By: Samantha Walker
After receiving an unsatisfactory grade or leaving a class without understanding a second of it, the first group of people there to help are the Peer Tutors and SI Leaders in the Learning Commons. To recognize the hard work and commitment of these students, Thiel celebrated Tutor and SI Appreciation Week to start off the month of November.
For those unfamiliar, the tutors and instructors are all students who have excelled in specific subjects or courses throughout their time at Thiel and have chosen to help their peers with homework, course topics, test preparation, study strategies, and the mastery of course content.
According to the Student Research Lounge, subjects covered by tutors within the Learning Commons include: BADM, BIO, CHEM, CSCI, CSD, ECE, ESM, HIST, HONS, HPI, MATH, NSCI, PHIL, PHYS, POSC, PSY, REL, SOC, SPAN, SPED and study skills.
Not all tutors offer aid in a subject within their major, rather just a field they enjoy and do extremely well in.
A prime example of this is Raquel McDonald, a Peer Tutor, who is a Criminal Justice, Sociology, and Cognitive Psychology major with a minor in Spanish who, on top of offering aid in these majors, also offers tutoring in Calculus 1 and any Honors Course.
Another tutor who offers aid in multiple courses is Kara Baumgardner, a Super Tutor, who specializes in Calculous II, College Algebra, and Pre-Calculus. Previously, Baumgardner was an SI Leader for Principles of Accounting I and conducted test reviews for Microeconomics.
In a similar vein, Steven Wright, a Secondary Education major focusing on mathematics who tutors students in most math classes, precalculus and calculus being his strongest subjects.
Not all tutors in the Learning Commons focus on Mathematics and the Sciences. Another piece of the Learning Commons is the Writing Lab, which offers help with basic writing skills, resume review, and essay outlines.
Molly Shelper has been a Writing Lab Tutor for a significant portion of her college career. Shelper is an English major with a specialization in professional writing and literature with minors in Business Administration and Fine Art.
Though these are paid positions, the money is not the determining factor for these students.
When asked why she became a tutor, Molly Shepler said,
“I decided to become a tutor because I wanted to be able to help other students directly. For many students, learning and using the writing process is challenging, especially in their freshman year. Being able to help them learn and use major writing skills is a rewarding experience for me, but it is also an honor to work with other students to help them become the best writers they can be.”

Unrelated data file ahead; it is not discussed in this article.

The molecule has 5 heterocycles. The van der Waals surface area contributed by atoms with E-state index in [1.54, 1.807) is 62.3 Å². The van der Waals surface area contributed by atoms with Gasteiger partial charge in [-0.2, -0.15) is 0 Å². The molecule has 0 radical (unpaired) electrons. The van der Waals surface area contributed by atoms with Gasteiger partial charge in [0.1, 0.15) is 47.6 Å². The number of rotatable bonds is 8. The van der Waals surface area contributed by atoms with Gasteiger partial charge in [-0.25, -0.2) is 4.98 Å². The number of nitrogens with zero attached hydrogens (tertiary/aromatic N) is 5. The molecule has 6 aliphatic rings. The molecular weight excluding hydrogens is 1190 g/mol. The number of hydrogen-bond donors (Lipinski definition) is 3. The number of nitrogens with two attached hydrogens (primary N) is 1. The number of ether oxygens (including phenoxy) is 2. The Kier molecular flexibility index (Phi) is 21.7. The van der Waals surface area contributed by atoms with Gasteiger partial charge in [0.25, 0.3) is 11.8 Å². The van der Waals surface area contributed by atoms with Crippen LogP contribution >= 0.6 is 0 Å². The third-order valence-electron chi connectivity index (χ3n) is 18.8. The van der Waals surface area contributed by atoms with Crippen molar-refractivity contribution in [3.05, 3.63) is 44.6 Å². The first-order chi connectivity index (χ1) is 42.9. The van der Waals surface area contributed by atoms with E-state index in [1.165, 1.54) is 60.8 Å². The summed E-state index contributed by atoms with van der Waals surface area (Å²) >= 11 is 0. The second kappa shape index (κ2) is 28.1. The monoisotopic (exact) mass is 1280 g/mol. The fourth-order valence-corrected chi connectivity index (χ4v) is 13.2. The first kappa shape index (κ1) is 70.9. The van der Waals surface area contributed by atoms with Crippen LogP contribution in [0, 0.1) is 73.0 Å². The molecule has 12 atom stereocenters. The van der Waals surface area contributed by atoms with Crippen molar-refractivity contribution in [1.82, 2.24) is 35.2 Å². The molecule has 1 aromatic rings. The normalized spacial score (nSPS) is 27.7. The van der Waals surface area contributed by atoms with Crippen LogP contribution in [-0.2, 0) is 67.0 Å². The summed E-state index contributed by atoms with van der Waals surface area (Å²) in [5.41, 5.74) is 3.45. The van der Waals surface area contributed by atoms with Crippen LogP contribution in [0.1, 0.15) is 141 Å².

Kara Baumgardener said, “I became a tutor because I was interested in helping students become their best self. It wasn’t always about the specific class you were helping them with, but it was about helping them become a better student overall.”
Steven Wright, a future high school math teacher, said,
“I have told my students before; I could get a job at Walmart if I wanted to. However, that would not be near as rewarding as what I get to do. The reason I became a tutor is simple, for the students.”
Even after becoming tutors, the job for these students continues to be littered with rewards. When asked what they enjoy most about their jobs they all had enthusiastic responses.
Raquel McDonald said, “My favorite part of learning with another is seeing the light of comprehension in their eyes. It takes different techniques and time for each individual to reach that point, but I never give up until we succeed. For as long as I have been working and helping others achieve their potential, the absolute enlightenment and realization I have observed in my peers is what drives me to succeed.”
Molly Shelper said, “My favorite part of my job is when I connect with a student who understands and is able to start applying the writing concepts we discuss in the session. The goal of any kind of tutoring is for the student to learn new skills that they can use and build on in the future. The Writing Lab is not simply an editing service; we really work with students to help them build those writing skills for themselves so that they can learn to write better on their own in the future.”
Overall, these exceptional students appear to love their jobs as Peer Tutors and SI Leaders as they are able to help their peers succeed. Considering their dedication and passion, it is understandable for them to receive an entire week of recognition.
Peer Tutors and SI Leaders, thank you for sharing your knowledge and time with the rest of the Thiel community. Your commitment does not go unnoticed.